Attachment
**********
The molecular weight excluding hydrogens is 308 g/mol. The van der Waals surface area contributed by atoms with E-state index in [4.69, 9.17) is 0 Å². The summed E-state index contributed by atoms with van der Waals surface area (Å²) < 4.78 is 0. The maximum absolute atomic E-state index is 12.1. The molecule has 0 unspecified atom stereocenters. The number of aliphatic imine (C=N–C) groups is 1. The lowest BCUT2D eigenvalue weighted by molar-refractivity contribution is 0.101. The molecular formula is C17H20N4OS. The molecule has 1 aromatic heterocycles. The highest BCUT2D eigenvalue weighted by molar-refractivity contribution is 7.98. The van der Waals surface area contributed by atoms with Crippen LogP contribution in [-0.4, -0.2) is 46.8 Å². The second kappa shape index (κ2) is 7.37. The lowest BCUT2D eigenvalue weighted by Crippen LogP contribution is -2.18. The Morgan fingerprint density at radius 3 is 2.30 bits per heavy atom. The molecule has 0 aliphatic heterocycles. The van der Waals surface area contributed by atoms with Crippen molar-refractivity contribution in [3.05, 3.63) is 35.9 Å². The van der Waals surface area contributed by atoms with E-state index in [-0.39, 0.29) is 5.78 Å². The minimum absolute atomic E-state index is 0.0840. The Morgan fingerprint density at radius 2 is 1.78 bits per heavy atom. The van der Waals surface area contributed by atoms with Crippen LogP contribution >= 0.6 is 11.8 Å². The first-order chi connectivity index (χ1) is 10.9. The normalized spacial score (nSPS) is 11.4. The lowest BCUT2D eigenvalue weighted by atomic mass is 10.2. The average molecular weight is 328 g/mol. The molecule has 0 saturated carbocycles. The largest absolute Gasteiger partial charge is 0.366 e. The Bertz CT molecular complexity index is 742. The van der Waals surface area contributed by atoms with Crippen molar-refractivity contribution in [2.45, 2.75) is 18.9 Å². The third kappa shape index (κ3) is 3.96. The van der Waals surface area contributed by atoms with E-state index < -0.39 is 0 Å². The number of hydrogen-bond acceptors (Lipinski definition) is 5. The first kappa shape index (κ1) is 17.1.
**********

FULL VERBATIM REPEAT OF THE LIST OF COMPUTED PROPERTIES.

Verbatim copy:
The molecular weight excluding hydrogens is 308 g/mol. The van der Waals surface area contributed by atoms with E-state index in [4.69, 9.17) is 0 Å². The summed E-state index contributed by atoms with van der Waals surface area (Å²) < 4.78 is 0. The maximum absolute atomic E-state index is 12.1. The molecule has 0 unspecified atom stereocenters. The number of aliphatic imine (C=N–C) groups is 1. The lowest BCUT2D eigenvalue weighted by molar-refractivity contribution is 0.101. The molecular formula is C17H20N4OS. The molecule has 1 aromatic heterocycles. The highest BCUT2D eigenvalue weighted by molar-refractivity contribution is 7.98. The van der Waals surface area contributed by atoms with Crippen LogP contribution in [-0.4, -0.2) is 46.8 Å². The second kappa shape index (κ2) is 7.37. The lowest BCUT2D eigenvalue weighted by Crippen LogP contribution is -2.18. The Morgan fingerprint density at radius 3 is 2.30 bits per heavy atom. The molecule has 0 aliphatic heterocycles. The van der Waals surface area contributed by atoms with Crippen molar-refractivity contribution in [3.05, 3.63) is 35.9 Å². The van der Waals surface area contributed by atoms with E-state index in [-0.39, 0.29) is 5.78 Å². The minimum absolute atomic E-state index is 0.0840. The Morgan fingerprint density at radius 2 is 1.78 bits per heavy atom. The van der Waals surface area contributed by atoms with Crippen LogP contribution >= 0.6 is 11.8 Å². The first-order chi connectivity index (χ1) is 10.9. The normalized spacial score (nSPS) is 11.4. The lowest BCUT2D eigenvalue weighted by atomic mass is 10.2. The average molecular weight is 328 g/mol. The molecule has 0 saturated carbocycles. The largest absolute Gasteiger partial charge is 0.366 e. The Bertz CT molecular complexity index is 742. The van der Waals surface area contributed by atoms with Crippen molar-refractivity contribution in [2.45, 2.75) is 18.9 Å². The third kappa shape index (κ3) is 3.96. The van der Waals surface area contributed by atoms with E-state index < -0.39 is 0 Å². The number of hydrogen-bond acceptors (Lipinski definition) is 5. The first kappa shape index (κ1) is 17.1.